The Blog

Choosing what holds us back

What’s holding you back in your life? This is a question I ask all my clients at some point in our work together. And it typically makes them pause. Stare blankly back at me, and shrug.

Lots of things. Nothing. My obligations. My boss. My husband. My low self-esteem.

These are common responses. And ultimately, they are all true.

And yet, they’re not.

For most of us, we fail to realize that each of these ‘obstacles’, each of these barriers is only true because we have decided they are. Let me put this another way.

Your perception of what’s holding you back is only real if you decide to allow it to be so.

Yes, your obstacles, your challenges, the things in your life that you think are ‘holding you back’…only exist because you’ve decided that they are the shackles keep you from achieving your goals.

Are they real? Sure.

Are they something you have to navigate and perhaps even conquer to get to where you want to go? Probably they are.

And yet, they only carry the weight and importance that you decide to give them.

Case in point. I worked with a woman who was convinced that her boss was the one thing in her life keeping her from her dreams. She believed he went out of his way to ‘keep her in her place’, to deprive her of opportunities, to ensure she would remain tucked away on her team rather than give her opportunities to shine.

As we worked together and dug deeper into this, it was clear that she had decided early on in their working relationship that he ‘just didn’t like her’. And every subsequent action on his part just seemed to reinforce this perception. In fact, she couldn’t talk about him without flavoring every comment, every anecdote with her feelings of his disregard for her.

This was clearly a barrier, but I suspected it was not the real barrier. We agreed she would play a game with herself. She would imagine that her boss was doing everything in his power to support her career. She would commit to pausing that internal narrative of sabotage she had created, and instead, in each of her interactions, she would say to herself, ‘he’s doing this because he wants me to succeed’.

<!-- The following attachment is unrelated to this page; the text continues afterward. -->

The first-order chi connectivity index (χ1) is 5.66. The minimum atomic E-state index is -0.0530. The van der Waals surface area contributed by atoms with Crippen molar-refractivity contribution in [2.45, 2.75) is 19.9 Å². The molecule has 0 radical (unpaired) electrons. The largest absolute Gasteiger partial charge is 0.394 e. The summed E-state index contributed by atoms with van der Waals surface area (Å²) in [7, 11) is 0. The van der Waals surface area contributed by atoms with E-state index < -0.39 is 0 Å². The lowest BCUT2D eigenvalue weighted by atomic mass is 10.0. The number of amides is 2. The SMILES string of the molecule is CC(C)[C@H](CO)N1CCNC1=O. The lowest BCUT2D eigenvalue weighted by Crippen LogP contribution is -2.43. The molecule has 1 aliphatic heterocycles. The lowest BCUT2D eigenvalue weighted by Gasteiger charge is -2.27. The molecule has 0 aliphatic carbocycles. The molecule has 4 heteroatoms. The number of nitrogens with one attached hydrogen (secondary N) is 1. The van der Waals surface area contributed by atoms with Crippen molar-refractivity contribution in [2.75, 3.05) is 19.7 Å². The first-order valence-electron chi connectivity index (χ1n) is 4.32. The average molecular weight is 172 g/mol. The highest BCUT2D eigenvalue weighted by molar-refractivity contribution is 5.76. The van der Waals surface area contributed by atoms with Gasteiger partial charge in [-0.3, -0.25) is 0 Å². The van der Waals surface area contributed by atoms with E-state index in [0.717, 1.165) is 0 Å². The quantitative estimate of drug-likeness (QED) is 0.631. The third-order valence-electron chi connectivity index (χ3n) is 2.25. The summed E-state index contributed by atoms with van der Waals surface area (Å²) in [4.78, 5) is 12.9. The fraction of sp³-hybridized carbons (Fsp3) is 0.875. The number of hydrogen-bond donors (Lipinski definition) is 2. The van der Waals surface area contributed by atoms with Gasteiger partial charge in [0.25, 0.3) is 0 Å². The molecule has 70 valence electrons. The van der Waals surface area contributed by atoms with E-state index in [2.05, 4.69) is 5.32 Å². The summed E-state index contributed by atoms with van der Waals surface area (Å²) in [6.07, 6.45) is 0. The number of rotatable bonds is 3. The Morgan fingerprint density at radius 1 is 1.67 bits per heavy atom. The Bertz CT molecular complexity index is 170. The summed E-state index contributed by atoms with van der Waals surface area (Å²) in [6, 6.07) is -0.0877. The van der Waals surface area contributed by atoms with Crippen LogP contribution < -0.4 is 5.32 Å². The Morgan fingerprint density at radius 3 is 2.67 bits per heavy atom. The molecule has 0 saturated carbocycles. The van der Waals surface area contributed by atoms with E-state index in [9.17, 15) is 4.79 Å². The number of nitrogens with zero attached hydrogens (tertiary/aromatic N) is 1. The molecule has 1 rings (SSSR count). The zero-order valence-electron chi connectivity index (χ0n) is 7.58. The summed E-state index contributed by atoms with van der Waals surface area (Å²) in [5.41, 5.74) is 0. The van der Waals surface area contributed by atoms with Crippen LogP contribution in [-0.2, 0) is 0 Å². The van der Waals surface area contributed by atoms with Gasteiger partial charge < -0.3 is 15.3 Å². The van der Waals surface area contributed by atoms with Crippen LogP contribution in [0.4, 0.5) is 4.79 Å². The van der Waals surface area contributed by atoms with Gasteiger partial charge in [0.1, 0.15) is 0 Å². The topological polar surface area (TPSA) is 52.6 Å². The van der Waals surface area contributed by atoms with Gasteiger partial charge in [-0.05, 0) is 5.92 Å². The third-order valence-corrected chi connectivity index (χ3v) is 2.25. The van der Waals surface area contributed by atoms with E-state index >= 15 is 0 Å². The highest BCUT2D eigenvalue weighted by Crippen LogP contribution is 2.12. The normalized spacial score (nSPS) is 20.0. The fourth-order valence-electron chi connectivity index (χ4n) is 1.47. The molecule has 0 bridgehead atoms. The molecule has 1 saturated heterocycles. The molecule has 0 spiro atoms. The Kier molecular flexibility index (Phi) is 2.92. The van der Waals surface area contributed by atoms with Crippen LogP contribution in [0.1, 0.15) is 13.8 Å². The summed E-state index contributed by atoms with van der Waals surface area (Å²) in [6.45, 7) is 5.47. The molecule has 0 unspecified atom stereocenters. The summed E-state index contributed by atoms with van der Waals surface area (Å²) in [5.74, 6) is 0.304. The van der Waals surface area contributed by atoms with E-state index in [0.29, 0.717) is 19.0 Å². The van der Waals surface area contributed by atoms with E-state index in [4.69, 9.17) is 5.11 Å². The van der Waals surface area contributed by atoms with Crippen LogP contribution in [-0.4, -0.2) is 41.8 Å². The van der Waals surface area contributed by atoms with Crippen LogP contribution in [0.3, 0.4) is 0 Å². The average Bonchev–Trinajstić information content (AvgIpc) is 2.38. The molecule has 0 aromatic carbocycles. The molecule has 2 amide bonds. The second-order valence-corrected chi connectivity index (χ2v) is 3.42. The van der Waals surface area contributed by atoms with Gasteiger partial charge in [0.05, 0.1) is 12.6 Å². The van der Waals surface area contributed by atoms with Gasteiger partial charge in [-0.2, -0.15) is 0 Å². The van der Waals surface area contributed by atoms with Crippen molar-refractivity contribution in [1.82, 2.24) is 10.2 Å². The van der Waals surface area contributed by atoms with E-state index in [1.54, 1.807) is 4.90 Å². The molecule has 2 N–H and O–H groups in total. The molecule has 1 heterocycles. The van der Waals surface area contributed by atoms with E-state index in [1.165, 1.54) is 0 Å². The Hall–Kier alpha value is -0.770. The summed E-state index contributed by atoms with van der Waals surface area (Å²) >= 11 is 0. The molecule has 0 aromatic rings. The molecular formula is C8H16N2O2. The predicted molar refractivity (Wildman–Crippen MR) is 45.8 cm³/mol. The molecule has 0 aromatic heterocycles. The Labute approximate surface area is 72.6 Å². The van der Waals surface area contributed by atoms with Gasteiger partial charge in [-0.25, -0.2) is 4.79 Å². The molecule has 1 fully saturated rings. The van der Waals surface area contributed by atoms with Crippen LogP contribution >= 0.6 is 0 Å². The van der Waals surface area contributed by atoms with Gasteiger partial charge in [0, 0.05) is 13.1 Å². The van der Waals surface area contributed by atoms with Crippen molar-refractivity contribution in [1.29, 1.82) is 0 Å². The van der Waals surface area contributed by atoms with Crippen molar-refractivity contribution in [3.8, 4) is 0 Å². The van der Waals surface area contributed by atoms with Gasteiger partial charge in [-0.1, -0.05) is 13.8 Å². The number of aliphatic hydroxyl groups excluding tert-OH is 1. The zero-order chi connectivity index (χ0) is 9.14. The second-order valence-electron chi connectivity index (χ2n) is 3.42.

Now clearly, this was a huge ‘ask’ of my client, and certainly didn’t come naturally. She struggled, but committed to giving it a fair shot. In the weeks and months that ensued, something began to shift.

It was subtle at first.

She began to stop referring to feeling undermined by him. She began to just describe the facts of their work together, without the emotional charge she had carried for so long. In describing her work, she focused more and more on the accomplishments, the projects and the tasks at hand. She referred less and less to her boss. In fact, after a few months, she didn’t mention him at all. When I finally pointed this out to her, she was surprised.

‘I guess he doesn’t matter as much right now’, she told me. She was getting it. She had connected her opinion about him to his actions, and his actions therefore reinforced the story she was telling herself. She created her own negative loop about him, and without her deciding to end the loop, it would have gone on in perpetuity.

Our challenges, our obstacles only carry the weight and meaning we assign to them. When we allow a thought to create an emotion, then we just supercharge our bias.

We have to discern when and where our thoughts are attaching an emotion to an action.

In doing so we set ourselves free of this unconscious bias we are creating for ourselves.

Again, I’m not saying that there is no correlation between the things and people we perceive to be barriers to our success, and the need for us to actually deal with them. What I am saying, is that we can control the weight and meaning we give to these perceived barriers.

No one is mandating that you embrace your challenges as the ‘end all -be all’  thing you must focus on. No one can require that you wring your hands, keep your negative thoughts on constant replay in your mind, or assign them a disproportionate importance in your life.

And yes, I know it’s easy for me to say, easy for an outsider to make light of your trials and issues. However, sometimes that’s exactly what you need.

Sometimes you need someone to help you see that you’ve put yourself into a box of your own making, and only you can decide to step back out into the light.

This is the real work, and I do mean work.

It’s so easy to let our fears and insecurities dictate what’s important or meaningful. It’s hard to decide ‘not to let it bother us’. Choosing NOT to allow these things to be of paralyzing importance requires building new muscles of confidence and self-awareness than we knew we even possessed.

It’s eye opening to realize that you get to choose how you want to feel. You get to choose if something bothers you…or not.

Your perception of what’s holding you back is only real if you decide to allow it to be so.

Does this resonate with you? When have you over-focused on an obstacle, or given power to your challenges without realizing it?


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